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Hoffmann, R. A wiki for the life sciences where authorship matters. Nature Genetics (2008)

Localization of cells in the rat brain expressing fumarylacetoacetate hydrolase, the deficient enzyme in hereditary tyrosinemia type 1.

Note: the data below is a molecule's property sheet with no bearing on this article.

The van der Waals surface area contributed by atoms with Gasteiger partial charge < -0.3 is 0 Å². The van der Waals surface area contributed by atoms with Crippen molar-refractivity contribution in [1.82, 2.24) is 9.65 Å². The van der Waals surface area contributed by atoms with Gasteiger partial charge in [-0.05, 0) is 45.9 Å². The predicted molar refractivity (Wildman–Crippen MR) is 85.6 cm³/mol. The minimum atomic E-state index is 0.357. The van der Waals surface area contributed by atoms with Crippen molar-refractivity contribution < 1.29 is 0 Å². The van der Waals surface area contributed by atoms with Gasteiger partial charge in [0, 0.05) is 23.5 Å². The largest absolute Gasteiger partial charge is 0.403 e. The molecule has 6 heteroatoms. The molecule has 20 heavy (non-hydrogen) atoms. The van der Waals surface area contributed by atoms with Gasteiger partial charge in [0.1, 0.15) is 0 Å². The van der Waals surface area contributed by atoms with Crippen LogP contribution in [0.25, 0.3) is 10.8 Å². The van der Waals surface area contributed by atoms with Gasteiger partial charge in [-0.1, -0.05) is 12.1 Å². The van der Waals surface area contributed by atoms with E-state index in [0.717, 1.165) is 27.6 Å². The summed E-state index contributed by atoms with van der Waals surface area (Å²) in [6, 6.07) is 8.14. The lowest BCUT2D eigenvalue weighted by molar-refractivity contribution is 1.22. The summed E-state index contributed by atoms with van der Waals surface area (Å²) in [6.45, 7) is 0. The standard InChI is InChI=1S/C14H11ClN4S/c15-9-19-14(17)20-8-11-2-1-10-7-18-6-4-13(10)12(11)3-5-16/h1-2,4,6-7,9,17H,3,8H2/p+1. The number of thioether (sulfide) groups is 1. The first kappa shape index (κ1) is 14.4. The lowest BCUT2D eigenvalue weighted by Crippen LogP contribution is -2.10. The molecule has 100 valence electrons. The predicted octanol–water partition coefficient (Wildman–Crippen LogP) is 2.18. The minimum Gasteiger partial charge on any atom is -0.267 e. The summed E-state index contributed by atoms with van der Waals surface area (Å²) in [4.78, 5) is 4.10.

Fumarylacetoacetate hydrolase (FAH) is the terminal enzyme in the catabolic pathway of tyrosine. This enzyme which is mainly expressed in the liver and kidney is deficient in hereditary tyrosinemia type 1. As some affected individuals present neurologic abnormalities, we studied the expression of FAH in the rat and human brain. The FAH gene was shown to be expressed in the rat brain by immunoblot and Northern blot analysis. The FAH protein was also detected in human brain by the immunoblot assay. An immunohistochemical study was undertaken to localize the FAH-producing cells in the rat central nervous system. This analysis showed that the majority of FAH-producing cells are localized in the axonal nerve fibers of the white matter, although positive cells could also be found throughout the brain. The greatest number of FAH-positive cells were found in structures consisting essentially of white matter, such as the corpus callosum. This specific localization in the white matter indicates that some type of glial cells are responsible for the expression of the FAH protein in the rat central nervous system. The characteristic linear organization found in some of the FAH-positive cells in the corpus callosum suggests that these glial cells are oligodendrocytes. These findings are discussed with respect to the neurologic symptoms observed in some tyrosinemia patients.[1]


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